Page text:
Ann Eliza turned her eyes from the sign as she went out and locked the door behind her. Evelina's funeral had been very expensive, and Ann Eliza, having sold her stock-in-trade and the few articles of furniture that remained to her, was leaving the shop for the last time. She had not been able to buy any mourning, but Miss Mellins had sewed some crape on her old black mantle and bonnet, and having no gloves she slipped her bare hands under the folds of the mantle.
It was a beautiful morning, and the air was full of a warm sunshine that had coaxed open nearly every window in the street, and summoned to the window-sills the sickly plants nurtured indoors in winter. Ann Eliza's way lay westward, toward Broadway; but at the corner she paused and looked back down the familiar length of the street. Her eyes rested a moment on the blotched "Bunner Sisters" above the empty window of the shop; then they travelled on to the overflowing foliage of the Square, above which was the church tower with the dial that had marked the hours for the sisters before Ann Eliza had bought the nickel clock. She looked at it all as though it had been the scene of some unknown life, of which the vague report had reached her: she felt for herself the only remote pity that busy people accord to the misfortunes which come to them by hearsay.
She walked to Broadway and down to the office of the house- agent to whom she had entrusted the sub-letting of the shop. She left the key with one of his clerks, who took it from her as if it had been any one of a thousand others, and remarked that the weather looked as if spring was really coming; then she turned and began to move up the great thoroughfare, which was just beginning to wake to its multitudinous activities.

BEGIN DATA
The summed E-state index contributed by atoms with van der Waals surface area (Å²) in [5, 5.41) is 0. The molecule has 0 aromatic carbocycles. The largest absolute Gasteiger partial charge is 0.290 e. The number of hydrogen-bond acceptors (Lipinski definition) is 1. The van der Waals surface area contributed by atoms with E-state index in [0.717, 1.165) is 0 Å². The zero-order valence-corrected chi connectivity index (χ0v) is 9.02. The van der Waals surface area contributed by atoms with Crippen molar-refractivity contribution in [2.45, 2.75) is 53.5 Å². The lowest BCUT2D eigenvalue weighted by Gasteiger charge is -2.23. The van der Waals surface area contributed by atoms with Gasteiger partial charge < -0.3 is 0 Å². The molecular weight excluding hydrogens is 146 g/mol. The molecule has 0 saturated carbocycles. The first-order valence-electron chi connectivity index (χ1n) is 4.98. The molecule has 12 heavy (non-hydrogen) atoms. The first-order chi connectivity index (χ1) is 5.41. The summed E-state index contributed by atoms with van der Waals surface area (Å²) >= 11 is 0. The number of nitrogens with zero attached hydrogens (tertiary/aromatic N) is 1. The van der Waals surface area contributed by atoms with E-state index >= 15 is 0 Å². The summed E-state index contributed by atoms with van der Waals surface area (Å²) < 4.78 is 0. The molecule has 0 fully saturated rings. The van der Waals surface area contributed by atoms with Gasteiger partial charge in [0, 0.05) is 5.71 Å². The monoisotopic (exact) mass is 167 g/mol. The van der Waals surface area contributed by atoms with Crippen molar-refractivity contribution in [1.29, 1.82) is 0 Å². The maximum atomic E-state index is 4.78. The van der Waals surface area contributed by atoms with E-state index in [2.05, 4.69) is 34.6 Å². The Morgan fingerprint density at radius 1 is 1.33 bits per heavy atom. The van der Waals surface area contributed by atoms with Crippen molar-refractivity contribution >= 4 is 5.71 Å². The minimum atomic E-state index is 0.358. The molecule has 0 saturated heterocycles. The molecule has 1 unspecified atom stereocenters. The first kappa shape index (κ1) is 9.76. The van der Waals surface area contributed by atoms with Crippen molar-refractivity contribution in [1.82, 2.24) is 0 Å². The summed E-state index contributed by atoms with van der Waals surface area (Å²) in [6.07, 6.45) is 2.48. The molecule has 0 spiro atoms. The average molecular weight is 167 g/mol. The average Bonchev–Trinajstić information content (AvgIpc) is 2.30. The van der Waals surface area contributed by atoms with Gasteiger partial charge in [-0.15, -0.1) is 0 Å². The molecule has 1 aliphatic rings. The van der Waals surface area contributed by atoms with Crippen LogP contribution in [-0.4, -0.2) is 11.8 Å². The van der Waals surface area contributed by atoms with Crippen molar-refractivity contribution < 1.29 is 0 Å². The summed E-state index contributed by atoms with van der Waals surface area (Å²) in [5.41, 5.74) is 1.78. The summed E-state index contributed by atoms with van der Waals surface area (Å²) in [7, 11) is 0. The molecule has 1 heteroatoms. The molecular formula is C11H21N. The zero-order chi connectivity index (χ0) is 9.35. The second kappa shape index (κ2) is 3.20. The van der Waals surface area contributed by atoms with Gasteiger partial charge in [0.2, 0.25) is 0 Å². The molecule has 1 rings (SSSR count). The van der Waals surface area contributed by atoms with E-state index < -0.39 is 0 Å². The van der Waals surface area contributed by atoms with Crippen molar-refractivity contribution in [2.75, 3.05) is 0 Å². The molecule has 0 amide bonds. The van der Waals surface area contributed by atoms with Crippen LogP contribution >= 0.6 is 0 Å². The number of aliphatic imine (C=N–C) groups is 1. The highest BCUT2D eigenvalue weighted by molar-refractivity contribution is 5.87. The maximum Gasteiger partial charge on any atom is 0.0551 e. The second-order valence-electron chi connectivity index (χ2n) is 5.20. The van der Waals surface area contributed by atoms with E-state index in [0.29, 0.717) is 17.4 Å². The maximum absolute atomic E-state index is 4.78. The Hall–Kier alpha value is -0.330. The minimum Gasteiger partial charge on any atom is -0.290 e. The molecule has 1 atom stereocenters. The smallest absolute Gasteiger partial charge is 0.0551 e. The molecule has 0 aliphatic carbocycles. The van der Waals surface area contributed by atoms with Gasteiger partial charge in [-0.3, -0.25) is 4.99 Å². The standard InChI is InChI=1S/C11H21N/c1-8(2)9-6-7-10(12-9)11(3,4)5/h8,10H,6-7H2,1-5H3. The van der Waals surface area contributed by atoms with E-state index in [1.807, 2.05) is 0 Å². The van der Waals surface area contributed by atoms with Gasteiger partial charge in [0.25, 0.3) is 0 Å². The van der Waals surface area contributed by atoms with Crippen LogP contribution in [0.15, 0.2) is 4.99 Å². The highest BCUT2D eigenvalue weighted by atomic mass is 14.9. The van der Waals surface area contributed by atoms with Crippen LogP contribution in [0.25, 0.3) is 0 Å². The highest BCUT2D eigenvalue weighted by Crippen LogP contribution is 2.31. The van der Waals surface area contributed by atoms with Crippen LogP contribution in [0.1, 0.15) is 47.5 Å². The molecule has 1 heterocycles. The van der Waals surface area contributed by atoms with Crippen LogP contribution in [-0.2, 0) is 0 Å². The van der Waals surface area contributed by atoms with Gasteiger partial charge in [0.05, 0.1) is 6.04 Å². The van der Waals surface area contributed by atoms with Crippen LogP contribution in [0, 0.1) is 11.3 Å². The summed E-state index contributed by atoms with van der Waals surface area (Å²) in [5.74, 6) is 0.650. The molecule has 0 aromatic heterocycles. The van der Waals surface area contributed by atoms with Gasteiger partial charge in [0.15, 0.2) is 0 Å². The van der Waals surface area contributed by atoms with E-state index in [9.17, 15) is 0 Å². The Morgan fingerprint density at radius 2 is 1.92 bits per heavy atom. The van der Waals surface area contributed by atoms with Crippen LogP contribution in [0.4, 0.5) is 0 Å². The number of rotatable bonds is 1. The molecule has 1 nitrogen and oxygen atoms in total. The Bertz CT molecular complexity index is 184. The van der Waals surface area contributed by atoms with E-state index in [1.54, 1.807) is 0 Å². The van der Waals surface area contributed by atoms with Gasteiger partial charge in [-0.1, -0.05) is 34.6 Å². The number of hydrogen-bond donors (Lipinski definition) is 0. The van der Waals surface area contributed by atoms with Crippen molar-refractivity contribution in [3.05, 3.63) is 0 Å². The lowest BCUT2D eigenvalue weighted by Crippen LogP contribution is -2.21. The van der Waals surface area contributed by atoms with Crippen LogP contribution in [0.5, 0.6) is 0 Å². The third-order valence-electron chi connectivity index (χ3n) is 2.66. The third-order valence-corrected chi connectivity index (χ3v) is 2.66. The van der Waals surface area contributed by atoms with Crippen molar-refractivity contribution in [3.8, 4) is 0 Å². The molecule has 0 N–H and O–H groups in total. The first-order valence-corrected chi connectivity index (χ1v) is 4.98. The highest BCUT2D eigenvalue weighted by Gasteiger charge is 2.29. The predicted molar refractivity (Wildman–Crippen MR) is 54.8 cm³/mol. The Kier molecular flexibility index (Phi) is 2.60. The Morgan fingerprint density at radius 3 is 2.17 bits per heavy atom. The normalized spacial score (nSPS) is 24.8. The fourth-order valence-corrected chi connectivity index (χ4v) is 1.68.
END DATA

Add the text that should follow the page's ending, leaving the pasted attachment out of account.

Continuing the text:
She walked less rapidly now, studying each shop window as she passed, but not with the desultory eye of enjoyment: the watchful fixity of her gaze overlooked everything but the object of its quest. At length she stopped before a small window wedged between two mammoth buildings, and displaying, behind its shining plate- glass festooned with muslin, a varied assortment of sofa-cushions, tea-cloths, pen-wipers, painted calendars and other specimens of feminine industry. In a corner of the window she had read, on a slip of paper pasted against the pane: "Wanted, a Saleslady," and after studying the display of fancy articles beneath it, she gave her mantle a twitch, straightened her shoulders and went in.
Behind a counter crowded with pin-cushions, watch-holders and other needlework trifles, a plump young woman with smooth hair sat sewing bows of ribbon on a scrap basket. The little shop was about the size of the one on which Ann Eliza had just closed the door; and it looked as fresh and gay and thriving as she and Evelina had once dreamed of making Bunner Sisters. The friendly air of the place made her pluck up courage to speak.
"Saleslady? Yes, we do want one. Have you any one to recommend?" the young woman asked, not unkindly.
Ann Eliza hesitated, disconcerted by the unexpected question; and the other, cocking her head on one side to study the effect of the bow she had just sewed on the basket, continued: "We can't afford more than thirty dollars a month, but the work is light. She would be expected to do a little fancy sewing between times. We want a bright girl: stylish, and pleasant manners. You know what I mean. Not over thirty, anyhow; and nice-looking. Will you write down the name?"
Ann Eliza looked at her confusedly. She opened her lips to explain, and then, without speaking, turned toward the crisply- curtained door.
"Ain't you going to leave the AD-dress?" the young woman called out after her. Ann Eliza went out into the thronged street. The great city, under the fair spring sky, seemed to throb with the stir of innumerable beginnings. She walked on, looking for another shop window with a sign in it.